Imagine a scenario: a client asks what they should do to improve their organic rankings. After a diligent tech audit, market analysis, and a conversion funnel review, you have to deliver some tough recommendations:
“You have to redesign your site architecture,” or
“You have to migrate your site altogether,” or even
“You have to rethink your business model, because currently you are not providing any significant value.”
This can happen when SEO is only seriously considered after the site and business are up and running.
After you identify your classic marketing ‘value proposition,’ next comes working out how you communicate it online.
These are the questions that are a starting point in your research:
Knowing who you are competing against in the digital space should inform decisions like site architecture, user experience, and outreach. First, you want to identify who fall under three main types of competitors:
After you come up with the list of competitors, analyze where each stands and how much operational resource it will take to get where they are:
Decide on whether you want to use HTTPS or HTTP. In most instances, the answer will be the former, considering that this is also one of the ranking factors by Google. The rule of thumb is that if you ever plan on accepting payments on your site, you need HTTPS on those pages at a minimum.
Duplicate content issues may arise when Google can access the same piece of content via multiple URLs. Without one clear version, pages will compete with one another unnecessarily.
In developer’s eyes, a page is unique if it has a unique ID in the website’s database, while for search engines the URL is a unique identifier. A developer should be reminded that each piece of content should be accessed via only one URL.
Developers are under pressure to deliver code on time and might neglect areas affecting page speed. Communicate the importance of page speed from the start and put in some time in the brief to optimize the site’s performance (A three-part Site Speed for Dummies Guide explains why we should care about this area.)
If you are planning on targeting users from different countries, you need to decide whether your site would be multi-lingual, multi-regional, or both. Localized keyword research, hreflang considerations, and duplicate content are all issues better addressed before the site build.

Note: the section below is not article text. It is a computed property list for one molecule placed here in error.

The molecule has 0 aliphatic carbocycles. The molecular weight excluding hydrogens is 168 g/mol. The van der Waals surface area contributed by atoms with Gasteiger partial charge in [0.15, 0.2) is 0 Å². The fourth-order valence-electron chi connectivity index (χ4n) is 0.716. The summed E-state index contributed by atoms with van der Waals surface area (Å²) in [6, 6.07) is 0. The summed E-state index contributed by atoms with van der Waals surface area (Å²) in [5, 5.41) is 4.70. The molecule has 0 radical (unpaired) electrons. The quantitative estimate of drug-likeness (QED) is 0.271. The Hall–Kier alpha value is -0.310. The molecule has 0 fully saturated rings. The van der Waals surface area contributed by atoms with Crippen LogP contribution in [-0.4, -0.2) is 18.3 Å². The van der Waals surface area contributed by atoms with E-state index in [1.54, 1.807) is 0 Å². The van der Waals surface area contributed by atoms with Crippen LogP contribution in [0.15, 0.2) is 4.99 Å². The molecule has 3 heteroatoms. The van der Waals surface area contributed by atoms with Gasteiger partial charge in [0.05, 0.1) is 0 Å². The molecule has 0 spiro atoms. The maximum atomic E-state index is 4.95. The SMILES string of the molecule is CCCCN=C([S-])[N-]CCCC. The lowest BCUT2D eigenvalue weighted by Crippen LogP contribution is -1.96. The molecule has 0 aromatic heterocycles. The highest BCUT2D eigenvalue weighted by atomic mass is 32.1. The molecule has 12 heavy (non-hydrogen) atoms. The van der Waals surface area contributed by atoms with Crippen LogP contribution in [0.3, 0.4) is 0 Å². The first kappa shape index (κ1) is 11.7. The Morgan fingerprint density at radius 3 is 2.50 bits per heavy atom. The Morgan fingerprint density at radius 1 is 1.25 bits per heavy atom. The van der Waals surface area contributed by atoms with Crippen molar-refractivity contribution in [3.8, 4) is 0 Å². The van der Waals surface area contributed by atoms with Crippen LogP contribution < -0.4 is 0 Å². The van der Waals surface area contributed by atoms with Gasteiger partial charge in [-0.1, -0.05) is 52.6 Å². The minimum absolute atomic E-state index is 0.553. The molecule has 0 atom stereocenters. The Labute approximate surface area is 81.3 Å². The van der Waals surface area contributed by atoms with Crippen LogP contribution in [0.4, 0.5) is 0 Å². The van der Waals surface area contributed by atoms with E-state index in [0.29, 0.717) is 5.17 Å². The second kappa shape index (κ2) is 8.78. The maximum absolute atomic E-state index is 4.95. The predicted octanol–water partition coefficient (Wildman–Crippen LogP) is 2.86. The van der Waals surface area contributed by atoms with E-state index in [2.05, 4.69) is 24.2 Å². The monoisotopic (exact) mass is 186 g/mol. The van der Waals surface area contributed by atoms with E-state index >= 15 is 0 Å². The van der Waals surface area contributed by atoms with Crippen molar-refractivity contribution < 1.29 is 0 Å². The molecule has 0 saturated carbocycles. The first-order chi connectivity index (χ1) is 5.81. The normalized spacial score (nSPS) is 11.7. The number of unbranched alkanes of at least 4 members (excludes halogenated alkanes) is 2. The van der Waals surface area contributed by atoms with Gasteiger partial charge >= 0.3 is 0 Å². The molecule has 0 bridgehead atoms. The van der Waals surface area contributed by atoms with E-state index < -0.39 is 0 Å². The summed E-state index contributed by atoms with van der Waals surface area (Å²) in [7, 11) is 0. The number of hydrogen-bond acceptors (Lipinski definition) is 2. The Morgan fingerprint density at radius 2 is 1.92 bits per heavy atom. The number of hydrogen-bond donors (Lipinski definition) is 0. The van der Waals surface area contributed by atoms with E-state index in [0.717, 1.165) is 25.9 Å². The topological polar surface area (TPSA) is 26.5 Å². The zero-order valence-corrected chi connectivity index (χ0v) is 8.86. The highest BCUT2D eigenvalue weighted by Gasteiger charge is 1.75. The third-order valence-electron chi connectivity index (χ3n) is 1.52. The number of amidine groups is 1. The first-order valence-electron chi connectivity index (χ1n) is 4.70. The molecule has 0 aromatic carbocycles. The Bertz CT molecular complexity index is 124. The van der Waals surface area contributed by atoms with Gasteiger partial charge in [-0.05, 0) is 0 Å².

Using separate country-level domains gives an advantage of being able to target a country or language more closely. This approach is, however, reliant upon you having the resources to build and maintain infrastructure, write unique content, and promote each domain.
If you plan to go down the route of multiple language/country combinations on a single site, typically the best approach is subfolders (e.g. example.com/uk, example.com/de). Subfolders can run from one platform/CMS, which means that development setup/maintenance is significantly lower.
Google tends to update their recommendations and requirements all the time. Your platform needs to be flexible enough to make quick changes at scale on your site.
An effective information architecture is critical if you want search engines to be able to find your content and serve it to users. If crawlers cannot access the content, they cannot rank it well. From a human point of view, information architecture is important so that users can easily find what they are looking for.
Where possible, you should look to create a flat site structure that will keep pages no deeper than 4 clicks from the homepage. That allows search engines and users to find content in as few clicks as possible.
Consider what types of content you will host. Will it be large guides/whitepapers, or a video library? Your content strategy needs to be mapped out at this point to understand what formats you will use and hence what kind of functionality this will require. Knowing what content type you will producing will help with designing page types and create a more consistent user interface.
As we see more variation in devices and their requirements, along with shifting behavior patterns of mobile device use, ‘mobile’ is becoming less of a separate channel and instead is becoming an underlying technology for accessing the web. Therefore, the long-term goal should be to create a seamless and consistent user experience across all devices. In the interest of this goal, responsive design and dynamic serving methods can assist with creating device-specific experiences.
As a business owner/someone responsible for launching a site, you have a lot on your plate. It is probably not the best use of your time to go down the rabbit hole, reading about how to implement structured data and whether JSON-LD is better than Microdata. This post gives you important areas that you should keep in mind and address with those you are delegating them to — even if the scope of such delegation is doing research for you (“Give me pros and cons of HTTPS for my business” ) rather than complete implementation/handling.
Original article: https://moz.com/blog/strategic-seo-decisions-before-website-design-build